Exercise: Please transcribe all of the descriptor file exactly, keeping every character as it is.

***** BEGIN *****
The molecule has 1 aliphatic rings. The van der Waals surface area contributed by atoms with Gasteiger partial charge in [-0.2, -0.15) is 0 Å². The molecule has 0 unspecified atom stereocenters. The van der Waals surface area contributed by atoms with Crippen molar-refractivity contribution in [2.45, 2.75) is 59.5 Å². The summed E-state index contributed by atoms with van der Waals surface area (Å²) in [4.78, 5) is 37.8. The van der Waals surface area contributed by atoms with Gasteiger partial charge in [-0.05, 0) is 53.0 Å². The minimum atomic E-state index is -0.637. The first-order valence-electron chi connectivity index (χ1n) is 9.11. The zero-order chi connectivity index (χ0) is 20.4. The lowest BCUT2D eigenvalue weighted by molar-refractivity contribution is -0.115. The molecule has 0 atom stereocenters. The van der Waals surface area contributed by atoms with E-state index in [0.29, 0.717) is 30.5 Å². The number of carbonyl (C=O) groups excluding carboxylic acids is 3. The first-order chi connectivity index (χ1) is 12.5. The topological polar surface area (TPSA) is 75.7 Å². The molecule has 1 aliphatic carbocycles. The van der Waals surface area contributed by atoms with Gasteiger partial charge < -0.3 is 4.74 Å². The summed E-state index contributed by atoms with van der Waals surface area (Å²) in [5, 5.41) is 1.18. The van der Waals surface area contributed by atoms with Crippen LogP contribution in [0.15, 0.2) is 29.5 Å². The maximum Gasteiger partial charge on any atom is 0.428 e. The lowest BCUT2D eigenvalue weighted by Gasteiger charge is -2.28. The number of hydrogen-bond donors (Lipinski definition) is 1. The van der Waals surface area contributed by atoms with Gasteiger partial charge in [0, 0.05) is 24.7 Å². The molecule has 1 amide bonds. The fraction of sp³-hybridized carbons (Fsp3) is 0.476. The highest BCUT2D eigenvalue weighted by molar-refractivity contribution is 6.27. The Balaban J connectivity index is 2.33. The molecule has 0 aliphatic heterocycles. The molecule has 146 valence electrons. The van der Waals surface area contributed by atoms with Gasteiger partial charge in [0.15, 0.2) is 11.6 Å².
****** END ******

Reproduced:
The molecule has 1 aliphatic rings. The van der Waals surface area contributed by atoms with Gasteiger partial charge in [-0.2, -0.15) is 0 Å². The molecule has 0 unspecified atom stereocenters. The van der Waals surface area contributed by atoms with Crippen molar-refractivity contribution in [2.45, 2.75) is 59.5 Å². The summed E-state index contributed by atoms with van der Waals surface area (Å²) in [4.78, 5) is 37.8. The van der Waals surface area contributed by atoms with Gasteiger partial charge in [-0.05, 0) is 53.0 Å². The minimum atomic E-state index is -0.637. The first-order valence-electron chi connectivity index (χ1n) is 9.11. The zero-order chi connectivity index (χ0) is 20.4. The lowest BCUT2D eigenvalue weighted by molar-refractivity contribution is -0.115. The molecule has 0 atom stereocenters. The van der Waals surface area contributed by atoms with E-state index in [0.29, 0.717) is 30.5 Å². The number of carbonyl (C=O) groups excluding carboxylic acids is 3. The first-order chi connectivity index (χ1) is 12.5. The topological polar surface area (TPSA) is 75.7 Å². The molecule has 1 aliphatic carbocycles. The van der Waals surface area contributed by atoms with Gasteiger partial charge < -0.3 is 4.74 Å². The summed E-state index contributed by atoms with van der Waals surface area (Å²) in [5, 5.41) is 1.18. The van der Waals surface area contributed by atoms with Crippen LogP contribution in [0.15, 0.2) is 29.5 Å². The maximum Gasteiger partial charge on any atom is 0.428 e. The lowest BCUT2D eigenvalue weighted by Gasteiger charge is -2.28. The number of hydrogen-bond donors (Lipinski definition) is 1. The van der Waals surface area contributed by atoms with Gasteiger partial charge in [0, 0.05) is 24.7 Å². The molecule has 1 amide bonds. The fraction of sp³-hybridized carbons (Fsp3) is 0.476. The highest BCUT2D eigenvalue weighted by molar-refractivity contribution is 6.27. The Balaban J connectivity index is 2.33. The molecule has 0 aliphatic heterocycles. The molecule has 146 valence electrons. The van der Waals surface area contributed by atoms with Gasteiger partial charge in [0.15, 0.2) is 11.6 Å².